Close up of the steamers being burned

Close up of the steamers being burned

A more recent enhanced photo of the remaining wrecks in Mallows Bay

The biggest hulk that’s visible above the water is of the 291-foot long SS Accomac, a Chesapeake Bay car ferry that was used to transport vehicles between Kiptopeke Beach on Virginia’s Eastern Shore and Little Creek, located near Cape Henry, Virginia.  She burned during a refit down in Portsmouth, Virginia, was later towed to Mallows Bay and was left to rot there.

SS Accomac

Heading out to the SS Accomac first -- Nanjemoy, Maryland (May 2011)iPhone 4 + 30/2.8

Heading out to the SS Accomac first — Nanjemoy, Maryland (May 2011)
iPhone 4 + 30/2.8

SS Accomac hulk -- Nanjemoy, Maryland (May 2011)iPhone 4 + 30/2.8

SS Accomac hulk — Nanjemoy, Maryland (May 2011)
iPhone 4 + 30/2.8

SS Accomac hulk -- Nanjemoy, Maryland (May 2011)iPhone 4 + 30/2.8

SS Accomac hulk — Nanjemoy, Maryland (May 2011)
iPhone 4 + 30/2.8

SS Accomac hulk -- Nanjemoy, Maryland (May 2011)iPhone 4 + 30/2.8

SS Accomac hulk — Nanjemoy, Maryland (May 2011)
iPhone 4 + 30/2.8

SS Accomac hulk -- Nanjemoy, Maryland (May 2011)iPhone 4 + 30/2.8

SS Accomac hulk — Nanjemoy, Maryland (May 2011)
iPhone 4 + 30/2.8

See the bolts just barely under the water? -- Nanjemoy, Maryland (May 2011)iPhone 4 + 30/2.8

See the bolts just barely under the water? — Nanjemoy, Maryland (May 2011)
iPhone 4 + 30/2.8

More hulks and lots of bolts just clearing the surface of the water -- Nanjemoy, Maryland (May 2011)iPhone 4 + 30/2.8

More hulks and lots of bolts just clearing the surface of the water — Nanjemoy, Maryland (May 2011)
iPhone 4 + 30/2.8

How would you like to hit that at high speed? -- Nanjemoy, Maryland (May 2011)iPhone 4 + 30/2.8

How would you like to hit that at high speed? — Nanjemoy, Maryland (May 2011)
iPhone 4 + 30/2.8

This hulk has some small trees growing on it -- Nanjemoy, Maryland (May 2011)iPhone 4 + 30/2.8

This hulk has some small trees growing on it — Nanjemoy, Maryland (May 2011)
iPhone 4 + 30/2.8

More bolts. It's virtually a mine field of them here -- Nanjemoy, Maryland (May 2011)iPhone 4 + 30/2.8

More bolts. It’s virtually a mine field of them here — Nanjemoy, Maryland (May 2011)
iPhone 4 + 30/2.8

Slowing passing another hulk -- Nanjemoy, Maryland (May 2011)iPhone 4 + 30/2.8

Slowing passing another hulk — Nanjemoy, Maryland (May 2011)
iPhone 4 + 30/2.8

Unreal... they're everywhere! -- Nanjemoy, Maryland (May 2011)iPhone 4 + 30/2.8

Unreal… they’re everywhere! — Nanjemoy, Maryland (May 2011)
iPhone 4 + 30/2.8

To give a sense of scale to these things -- Nanjemoy, Maryland (May 2011)iPhone 4 + 30/2.8

To give a sense of scale to these things — Nanjemoy, Maryland (May 2011)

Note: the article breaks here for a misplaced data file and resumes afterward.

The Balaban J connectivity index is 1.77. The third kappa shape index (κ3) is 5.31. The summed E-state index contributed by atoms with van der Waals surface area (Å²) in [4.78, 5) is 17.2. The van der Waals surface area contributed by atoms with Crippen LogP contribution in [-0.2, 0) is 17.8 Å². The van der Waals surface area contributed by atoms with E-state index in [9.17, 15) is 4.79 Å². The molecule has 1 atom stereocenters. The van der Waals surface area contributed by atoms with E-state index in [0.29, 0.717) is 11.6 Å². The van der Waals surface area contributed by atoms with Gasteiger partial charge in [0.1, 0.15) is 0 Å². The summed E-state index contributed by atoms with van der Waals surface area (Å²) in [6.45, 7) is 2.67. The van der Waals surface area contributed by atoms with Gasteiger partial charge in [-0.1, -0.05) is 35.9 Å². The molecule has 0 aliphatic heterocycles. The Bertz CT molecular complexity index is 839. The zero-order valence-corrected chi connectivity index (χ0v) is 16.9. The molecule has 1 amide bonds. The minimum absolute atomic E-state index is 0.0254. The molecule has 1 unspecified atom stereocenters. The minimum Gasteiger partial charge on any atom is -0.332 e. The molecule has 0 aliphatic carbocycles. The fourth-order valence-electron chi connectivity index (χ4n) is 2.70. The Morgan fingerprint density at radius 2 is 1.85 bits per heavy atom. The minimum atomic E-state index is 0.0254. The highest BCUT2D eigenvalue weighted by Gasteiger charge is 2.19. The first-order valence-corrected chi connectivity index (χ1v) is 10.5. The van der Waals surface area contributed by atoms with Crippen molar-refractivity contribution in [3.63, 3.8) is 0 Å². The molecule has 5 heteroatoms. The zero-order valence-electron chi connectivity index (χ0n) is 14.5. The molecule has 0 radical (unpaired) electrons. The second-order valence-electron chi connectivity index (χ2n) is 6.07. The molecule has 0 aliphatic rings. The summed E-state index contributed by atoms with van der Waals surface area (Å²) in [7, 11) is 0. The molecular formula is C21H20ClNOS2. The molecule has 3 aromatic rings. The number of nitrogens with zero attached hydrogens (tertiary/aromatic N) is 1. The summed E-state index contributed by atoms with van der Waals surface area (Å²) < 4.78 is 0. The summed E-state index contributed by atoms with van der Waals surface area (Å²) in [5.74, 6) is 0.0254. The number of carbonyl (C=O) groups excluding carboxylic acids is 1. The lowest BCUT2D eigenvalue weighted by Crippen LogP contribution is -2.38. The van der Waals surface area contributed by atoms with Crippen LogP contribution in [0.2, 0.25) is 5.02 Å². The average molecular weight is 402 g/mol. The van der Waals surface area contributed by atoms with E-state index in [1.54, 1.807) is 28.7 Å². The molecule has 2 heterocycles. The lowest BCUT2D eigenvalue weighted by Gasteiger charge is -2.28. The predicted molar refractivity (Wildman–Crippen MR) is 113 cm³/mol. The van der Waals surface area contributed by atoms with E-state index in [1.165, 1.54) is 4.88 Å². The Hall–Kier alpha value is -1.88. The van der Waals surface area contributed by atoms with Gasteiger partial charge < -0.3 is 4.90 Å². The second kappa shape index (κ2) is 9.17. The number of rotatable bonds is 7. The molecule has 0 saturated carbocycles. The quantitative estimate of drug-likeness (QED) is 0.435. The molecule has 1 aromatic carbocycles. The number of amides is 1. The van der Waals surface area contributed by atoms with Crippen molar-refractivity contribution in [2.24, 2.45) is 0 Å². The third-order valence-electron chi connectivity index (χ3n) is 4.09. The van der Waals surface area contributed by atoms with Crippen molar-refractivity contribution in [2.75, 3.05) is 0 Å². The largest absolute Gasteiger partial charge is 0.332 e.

iPhone 4 + 30/2.8

A keel - it seemed to go on forever -- Nanjemoy, Maryland (May 2011)iPhone 4 + 30/2.8

A keel – it seemed to go on forever — Nanjemoy, Maryland (May 2011)
iPhone 4 + 30/2.8

Cindy rescued a gorgeous moth that had fallen in the water -- Nanjemoy, Maryland (May 2011)iPhone 4 + 30/2.8

Cindy rescued a gorgeous moth that had fallen in the water — Nanjemoy, Maryland (May 2011)
iPhone 4 + 30/2.8

Cindy's little friend getting dried off -- Nanjemoy, Maryland (May 2011)iPhone 4 + 30/2.8

Cindy’s little friend getting dried off — Nanjemoy, Maryland (May 2011)
iPhone 4 + 30/2.8

The new Mallows Bay boat ramp that was constructed in 2010, with the SS Accomac hulk in the distance -- Nanjemoy, Maryland (May 2011)iPhone 4 + 30/2.8

The new Mallows Bay boat ramp that was constructed in 2010, with the SS Accomac hulk in the distance — Nanjemoy, Maryland (May 2011)
iPhone 4 + 30/2.8

So what’s it like to kayak in among the hulks in Mallows Bay?

Unsettling, to say the least.  Why?  Because the water is so turbid, few of the underwater obstructions could be seen until we actually touched them with the blades of our paddles or the fins of our MirageDrives.  We draw just an inch or two of water when packed as lightly as we were, yet our hulls still ran into some of those bolts.  Granted, we were just crawling along because we knew they were there, but still — it was quite a surprise to run into them.  Also, if we had gotten seriously tangled up on an underwater obstruction, there were so many jagged pieces of metal just under the surface that we would have needed medical attention once we got the kayaks clear and hopped back in.

Placard at Mallows Bay -- Nanjemoy, Maryland (May 2011)iPhone 4 + 30/2.8

Placard at Mallows Bay — Nanjemoy, Maryland (May 2011)
iPhone 4 + 30/2.8

Neat place, though.  And well worth a visit.

40 thoughts on “Mallows Bay — the Ghost Fleet of the Potomac

  1. narble